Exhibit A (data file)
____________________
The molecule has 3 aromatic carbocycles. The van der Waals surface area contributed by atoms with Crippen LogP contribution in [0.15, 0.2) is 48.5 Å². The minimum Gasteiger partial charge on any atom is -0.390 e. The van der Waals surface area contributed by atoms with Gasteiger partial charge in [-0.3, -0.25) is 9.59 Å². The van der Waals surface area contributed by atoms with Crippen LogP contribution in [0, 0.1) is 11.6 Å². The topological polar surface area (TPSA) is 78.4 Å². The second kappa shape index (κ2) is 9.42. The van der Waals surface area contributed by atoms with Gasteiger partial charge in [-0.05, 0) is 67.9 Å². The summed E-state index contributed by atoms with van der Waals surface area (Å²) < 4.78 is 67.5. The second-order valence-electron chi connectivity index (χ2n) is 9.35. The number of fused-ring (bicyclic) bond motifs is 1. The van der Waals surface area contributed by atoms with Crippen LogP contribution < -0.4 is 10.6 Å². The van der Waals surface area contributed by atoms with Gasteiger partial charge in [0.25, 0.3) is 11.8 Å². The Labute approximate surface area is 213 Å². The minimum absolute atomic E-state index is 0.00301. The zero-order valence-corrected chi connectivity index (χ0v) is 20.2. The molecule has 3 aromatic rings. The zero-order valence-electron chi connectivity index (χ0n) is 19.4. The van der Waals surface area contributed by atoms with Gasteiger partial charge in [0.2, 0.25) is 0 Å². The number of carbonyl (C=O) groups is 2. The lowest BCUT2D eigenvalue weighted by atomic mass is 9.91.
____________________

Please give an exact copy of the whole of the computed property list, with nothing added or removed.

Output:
The molecule has 3 aromatic carbocycles. The van der Waals surface area contributed by atoms with Crippen LogP contribution in [0.15, 0.2) is 48.5 Å². The minimum Gasteiger partial charge on any atom is -0.390 e. The van der Waals surface area contributed by atoms with Gasteiger partial charge in [-0.3, -0.25) is 9.59 Å². The van der Waals surface area contributed by atoms with Crippen LogP contribution in [0, 0.1) is 11.6 Å². The topological polar surface area (TPSA) is 78.4 Å². The second kappa shape index (κ2) is 9.42. The van der Waals surface area contributed by atoms with Gasteiger partial charge in [-0.05, 0) is 67.9 Å². The summed E-state index contributed by atoms with van der Waals surface area (Å²) < 4.78 is 67.5. The second-order valence-electron chi connectivity index (χ2n) is 9.35. The number of fused-ring (bicyclic) bond motifs is 1. The van der Waals surface area contributed by atoms with Crippen LogP contribution < -0.4 is 10.6 Å². The van der Waals surface area contributed by atoms with Gasteiger partial charge in [0.25, 0.3) is 11.8 Å². The Labute approximate surface area is 213 Å². The minimum absolute atomic E-state index is 0.00301. The zero-order valence-corrected chi connectivity index (χ0v) is 20.2. The molecule has 3 aromatic rings. The zero-order valence-electron chi connectivity index (χ0n) is 19.4. The van der Waals surface area contributed by atoms with Gasteiger partial charge in [0.2, 0.25) is 0 Å². The number of carbonyl (C=O) groups is 2. The lowest BCUT2D eigenvalue weighted by atomic mass is 9.91.